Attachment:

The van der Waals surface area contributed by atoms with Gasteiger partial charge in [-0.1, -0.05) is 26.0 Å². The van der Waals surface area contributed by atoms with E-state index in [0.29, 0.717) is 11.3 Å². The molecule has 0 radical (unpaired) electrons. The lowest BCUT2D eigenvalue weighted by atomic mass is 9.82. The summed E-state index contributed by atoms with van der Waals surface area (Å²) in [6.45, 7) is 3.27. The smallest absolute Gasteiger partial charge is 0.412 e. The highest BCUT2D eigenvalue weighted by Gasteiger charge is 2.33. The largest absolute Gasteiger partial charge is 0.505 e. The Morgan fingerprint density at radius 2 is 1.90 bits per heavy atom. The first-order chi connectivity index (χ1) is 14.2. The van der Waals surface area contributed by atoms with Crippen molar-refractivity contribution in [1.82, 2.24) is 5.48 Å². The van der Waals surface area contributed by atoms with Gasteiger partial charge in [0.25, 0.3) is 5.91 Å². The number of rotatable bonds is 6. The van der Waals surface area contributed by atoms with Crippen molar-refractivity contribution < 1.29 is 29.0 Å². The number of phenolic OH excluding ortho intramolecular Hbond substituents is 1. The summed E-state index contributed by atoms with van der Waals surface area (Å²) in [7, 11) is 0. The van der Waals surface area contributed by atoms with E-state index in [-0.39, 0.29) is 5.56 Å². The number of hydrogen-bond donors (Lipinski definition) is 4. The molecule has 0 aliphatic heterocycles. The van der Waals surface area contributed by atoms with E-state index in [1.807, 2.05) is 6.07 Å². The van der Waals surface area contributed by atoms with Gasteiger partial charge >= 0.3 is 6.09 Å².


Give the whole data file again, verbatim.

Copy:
The van der Waals surface area contributed by atoms with Gasteiger partial charge in [-0.1, -0.05) is 26.0 Å². The van der Waals surface area contributed by atoms with E-state index in [0.29, 0.717) is 11.3 Å². The molecule has 0 radical (unpaired) electrons. The lowest BCUT2D eigenvalue weighted by atomic mass is 9.82. The summed E-state index contributed by atoms with van der Waals surface area (Å²) in [6.45, 7) is 3.27. The smallest absolute Gasteiger partial charge is 0.412 e. The highest BCUT2D eigenvalue weighted by Gasteiger charge is 2.33. The largest absolute Gasteiger partial charge is 0.505 e. The Morgan fingerprint density at radius 2 is 1.90 bits per heavy atom. The first-order chi connectivity index (χ1) is 14.2. The van der Waals surface area contributed by atoms with Crippen molar-refractivity contribution in [1.82, 2.24) is 5.48 Å². The van der Waals surface area contributed by atoms with Gasteiger partial charge in [0.25, 0.3) is 5.91 Å². The number of rotatable bonds is 6. The van der Waals surface area contributed by atoms with Crippen molar-refractivity contribution < 1.29 is 29.0 Å². The number of phenolic OH excluding ortho intramolecular Hbond substituents is 1. The summed E-state index contributed by atoms with van der Waals surface area (Å²) in [7, 11) is 0. The van der Waals surface area contributed by atoms with E-state index in [-0.39, 0.29) is 5.56 Å². The number of hydrogen-bond donors (Lipinski definition) is 4. The molecule has 0 aliphatic heterocycles. The van der Waals surface area contributed by atoms with E-state index in [1.807, 2.05) is 6.07 Å². The van der Waals surface area contributed by atoms with Gasteiger partial charge >= 0.3 is 6.09 Å².